It said something about how a mother would put aloe on her breasts to discourage a child from nursing so that he would be weaned and go on to his growing up.

Aloe? YUCK! Nasty! Aloe in a kid's mouth would certainly discourage him from asking to nurse. But aloe in the mouth is just awful. It would be kinder to hit a kid than to put aloe in his mouth.

Just the thought of aloe in the mouth makes me want to run to the bathroom and spit and spit and spit. Thinking of aloe in the mouth makes you want to wash your own mouth out with soap because it would improve the sensation in your mouth.

Oh. Was I supposed to be reading theology?
Ooops. Got distracted by that "Solidarity With The Holsteins" thing again.
And the horrid thought of aloe touching my tastebuds.

Aloe in the mouth. [Shudder!!!!]

Movie Time

We have recently enjoyed Monsters Inc and Ratatouille. It amazes me how they can make movies these days that are appropriate and such great fun for the adults and kids both.

Pr Stuckwisch also suggested the sit-com Sports Night. It finally came up on our Blockbuster queue, and we've immensely enjoyed what we've seen so far.

Country Vets

The vets who take care of cows, sheep, pigs, and horses are the vets who know that cats and dogs are animals and not people. They know that people love their pets. They offer many services to those who want fancy-schmancy care for their kitties and doggies. But they also know that pets are NOT children. Too many city vets and small-animal vets don't quite understand that.

I called today to make the appointment for Rosie's spaying. They told me the cost for the office visit and surgery, as well as the mandatory rabies shot. Then she told me all the other shots and tests they could offer (for distemper and leukemia and stuff). But the receptionist reiterated that the only requirement was the rabies shot. Great! The bill for Rosie is going to be less than half of the bill for my daughter's cat's spaying and declawing.

Furthermore, no country vet is going to scold you for not brushing your dog's teeth (like has happened to some of my friends in the city).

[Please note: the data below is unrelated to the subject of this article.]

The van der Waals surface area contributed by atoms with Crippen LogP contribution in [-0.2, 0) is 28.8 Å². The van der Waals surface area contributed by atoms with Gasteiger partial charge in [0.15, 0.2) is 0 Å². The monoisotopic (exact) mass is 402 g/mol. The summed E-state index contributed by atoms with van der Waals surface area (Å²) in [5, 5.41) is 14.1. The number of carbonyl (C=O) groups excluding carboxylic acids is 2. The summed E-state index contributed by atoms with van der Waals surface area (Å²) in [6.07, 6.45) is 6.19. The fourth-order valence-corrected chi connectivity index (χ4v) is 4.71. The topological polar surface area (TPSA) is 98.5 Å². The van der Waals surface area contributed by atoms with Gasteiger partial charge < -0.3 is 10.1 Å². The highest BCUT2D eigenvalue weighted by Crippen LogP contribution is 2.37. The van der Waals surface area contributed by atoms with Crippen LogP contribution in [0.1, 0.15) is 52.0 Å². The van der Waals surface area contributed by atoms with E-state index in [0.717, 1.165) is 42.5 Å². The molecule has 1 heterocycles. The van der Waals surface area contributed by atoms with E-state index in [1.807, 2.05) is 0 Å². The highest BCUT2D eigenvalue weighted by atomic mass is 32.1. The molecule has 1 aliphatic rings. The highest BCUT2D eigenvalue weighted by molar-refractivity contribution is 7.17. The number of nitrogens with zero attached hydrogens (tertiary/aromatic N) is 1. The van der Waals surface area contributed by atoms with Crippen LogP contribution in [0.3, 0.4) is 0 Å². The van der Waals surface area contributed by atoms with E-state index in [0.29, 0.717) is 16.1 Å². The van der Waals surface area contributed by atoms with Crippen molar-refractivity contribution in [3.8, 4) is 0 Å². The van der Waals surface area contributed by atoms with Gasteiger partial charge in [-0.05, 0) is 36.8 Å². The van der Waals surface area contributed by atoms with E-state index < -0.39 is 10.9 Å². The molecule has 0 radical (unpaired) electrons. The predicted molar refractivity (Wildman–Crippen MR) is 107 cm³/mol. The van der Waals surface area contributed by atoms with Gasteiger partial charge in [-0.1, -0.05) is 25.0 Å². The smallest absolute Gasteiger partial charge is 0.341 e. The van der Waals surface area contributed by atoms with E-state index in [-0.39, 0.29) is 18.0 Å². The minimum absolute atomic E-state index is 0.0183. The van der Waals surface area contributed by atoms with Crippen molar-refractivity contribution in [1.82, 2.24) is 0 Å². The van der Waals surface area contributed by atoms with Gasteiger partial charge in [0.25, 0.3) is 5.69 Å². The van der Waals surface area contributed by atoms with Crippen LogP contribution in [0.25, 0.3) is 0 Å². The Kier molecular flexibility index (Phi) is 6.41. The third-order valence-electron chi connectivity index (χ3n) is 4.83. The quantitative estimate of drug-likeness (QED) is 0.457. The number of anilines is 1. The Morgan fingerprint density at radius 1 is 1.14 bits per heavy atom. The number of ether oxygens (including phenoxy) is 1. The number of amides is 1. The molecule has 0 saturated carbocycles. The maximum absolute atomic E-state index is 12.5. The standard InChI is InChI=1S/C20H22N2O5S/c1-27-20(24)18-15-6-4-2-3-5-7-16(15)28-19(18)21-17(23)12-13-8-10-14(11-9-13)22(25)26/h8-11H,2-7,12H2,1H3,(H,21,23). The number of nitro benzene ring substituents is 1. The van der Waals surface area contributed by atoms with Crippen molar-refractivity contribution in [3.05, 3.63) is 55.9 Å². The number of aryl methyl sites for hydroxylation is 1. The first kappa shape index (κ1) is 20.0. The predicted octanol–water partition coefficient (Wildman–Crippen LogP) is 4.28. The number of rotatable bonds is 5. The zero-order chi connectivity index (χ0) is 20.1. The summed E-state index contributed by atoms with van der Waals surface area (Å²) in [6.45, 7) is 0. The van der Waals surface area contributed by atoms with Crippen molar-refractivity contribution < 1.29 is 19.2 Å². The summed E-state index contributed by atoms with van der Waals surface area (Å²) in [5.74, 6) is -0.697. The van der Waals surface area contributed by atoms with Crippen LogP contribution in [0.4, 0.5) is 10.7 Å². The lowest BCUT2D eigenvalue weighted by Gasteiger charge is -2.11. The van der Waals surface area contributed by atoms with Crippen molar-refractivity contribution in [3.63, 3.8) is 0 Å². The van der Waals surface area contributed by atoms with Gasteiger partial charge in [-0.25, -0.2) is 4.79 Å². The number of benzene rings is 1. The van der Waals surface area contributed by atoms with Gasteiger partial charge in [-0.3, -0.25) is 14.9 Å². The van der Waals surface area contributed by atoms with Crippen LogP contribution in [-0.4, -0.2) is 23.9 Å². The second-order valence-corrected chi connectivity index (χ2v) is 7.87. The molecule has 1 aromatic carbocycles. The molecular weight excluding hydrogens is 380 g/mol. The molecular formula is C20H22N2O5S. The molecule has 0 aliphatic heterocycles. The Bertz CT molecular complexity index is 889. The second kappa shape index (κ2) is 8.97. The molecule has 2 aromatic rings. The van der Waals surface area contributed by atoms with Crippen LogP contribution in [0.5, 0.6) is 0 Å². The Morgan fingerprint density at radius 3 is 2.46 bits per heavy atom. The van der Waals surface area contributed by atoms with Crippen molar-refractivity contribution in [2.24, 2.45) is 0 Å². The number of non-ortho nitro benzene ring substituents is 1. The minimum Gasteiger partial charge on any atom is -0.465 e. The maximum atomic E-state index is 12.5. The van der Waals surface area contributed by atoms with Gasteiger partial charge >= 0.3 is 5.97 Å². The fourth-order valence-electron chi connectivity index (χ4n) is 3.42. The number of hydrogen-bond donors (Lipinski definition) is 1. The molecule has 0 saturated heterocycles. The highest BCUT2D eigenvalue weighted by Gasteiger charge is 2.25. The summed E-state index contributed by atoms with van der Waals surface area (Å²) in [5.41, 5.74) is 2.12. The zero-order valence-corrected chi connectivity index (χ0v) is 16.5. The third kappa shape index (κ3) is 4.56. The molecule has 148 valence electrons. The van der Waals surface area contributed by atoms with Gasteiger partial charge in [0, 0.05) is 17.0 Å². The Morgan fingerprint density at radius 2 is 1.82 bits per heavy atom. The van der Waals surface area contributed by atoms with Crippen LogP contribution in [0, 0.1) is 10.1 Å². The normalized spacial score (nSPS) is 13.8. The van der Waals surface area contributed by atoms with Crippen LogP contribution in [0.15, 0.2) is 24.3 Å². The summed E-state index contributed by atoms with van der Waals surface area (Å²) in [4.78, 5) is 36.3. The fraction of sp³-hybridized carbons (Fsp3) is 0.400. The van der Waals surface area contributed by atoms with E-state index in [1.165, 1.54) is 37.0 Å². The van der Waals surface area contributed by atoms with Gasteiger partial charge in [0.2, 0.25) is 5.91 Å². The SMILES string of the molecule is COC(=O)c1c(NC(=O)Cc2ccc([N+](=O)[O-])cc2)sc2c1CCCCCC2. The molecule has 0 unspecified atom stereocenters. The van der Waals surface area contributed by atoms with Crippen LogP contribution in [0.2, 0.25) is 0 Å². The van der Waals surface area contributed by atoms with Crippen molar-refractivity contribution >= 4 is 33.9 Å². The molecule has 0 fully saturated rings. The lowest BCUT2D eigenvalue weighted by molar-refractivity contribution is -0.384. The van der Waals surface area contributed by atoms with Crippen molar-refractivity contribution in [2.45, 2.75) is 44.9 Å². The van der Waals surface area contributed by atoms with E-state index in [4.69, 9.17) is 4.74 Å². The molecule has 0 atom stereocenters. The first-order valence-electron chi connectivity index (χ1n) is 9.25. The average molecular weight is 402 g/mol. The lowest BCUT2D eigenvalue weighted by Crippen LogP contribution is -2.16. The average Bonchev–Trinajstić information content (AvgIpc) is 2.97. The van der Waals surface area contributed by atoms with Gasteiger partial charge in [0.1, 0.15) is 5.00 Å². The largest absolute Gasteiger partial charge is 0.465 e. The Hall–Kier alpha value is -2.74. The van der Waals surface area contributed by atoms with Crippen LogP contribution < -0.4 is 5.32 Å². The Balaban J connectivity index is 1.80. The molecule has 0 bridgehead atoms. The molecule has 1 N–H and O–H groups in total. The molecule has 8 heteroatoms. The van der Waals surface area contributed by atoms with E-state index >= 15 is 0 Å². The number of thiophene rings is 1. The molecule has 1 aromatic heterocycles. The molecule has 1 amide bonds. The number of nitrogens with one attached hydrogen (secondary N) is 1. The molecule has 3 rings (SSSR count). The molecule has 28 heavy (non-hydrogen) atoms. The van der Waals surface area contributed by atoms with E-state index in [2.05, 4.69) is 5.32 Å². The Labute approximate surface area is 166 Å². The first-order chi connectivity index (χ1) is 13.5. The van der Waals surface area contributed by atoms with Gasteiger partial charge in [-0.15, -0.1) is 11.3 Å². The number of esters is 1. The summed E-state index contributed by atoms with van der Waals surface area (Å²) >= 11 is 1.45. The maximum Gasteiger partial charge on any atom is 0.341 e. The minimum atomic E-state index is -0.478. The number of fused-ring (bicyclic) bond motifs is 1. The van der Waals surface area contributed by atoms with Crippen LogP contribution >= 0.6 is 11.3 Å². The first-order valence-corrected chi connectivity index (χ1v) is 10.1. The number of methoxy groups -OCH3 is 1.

It would be well worth the gas-money to take a drive out to the country for a vet like we've got.

Monday, November 26, 2007

Email Postcards

Snopes confirms another computer virus making the rounds disguised as postcards or online greeting cards. The thing that I never know, though, is how we're supposed to tell the difference between the notices for the real and fake greeting cards.

Snopes had some advice for that. It said never to click on the link in the greeting card. Instead, you can go directly to the card company's website, find the "card pick-up page" on the site, and input the ID number of the card (which would've been included in the email notification about the card).

Maybe this is obvious to y'all, but so far I've been playing Russian Roulette, hoping that the cards Maggie and I have received have been real and not attempts to crash my computer. Now I know how to circumvent that possibility. If only I can remember....

Sunday, November 25, 2007

Getting Rid of Books

Oh, the pain!
Ouch ouch ouch!

I neeeeed to get rid of stuff in the house. It doesn't hurt much to send clothes to Goodwill. Weeding out toys is a little uncomfortable, but do-able. But books?


What if we need them later?

They're good old-fashioned books, and you can't find those kind of things in the libraries or even the bookstores any more.

The kids might need these for their kids someday.


I sure do like books.
I want my library to grow and grow and never ever shrink.
(Y'know, I don't think my eldest could even DO what I'm doing right now.)

Ye Watchers and Ye Holy Ones

Sometimes a mother might have to gently nudge her child next to her in the pew and point to the spot on the page of the hymnal. El-Kiddo gets the unspoken message that she's supposed to leave LaLa-Land, tune back in, and join in the hymn-singing.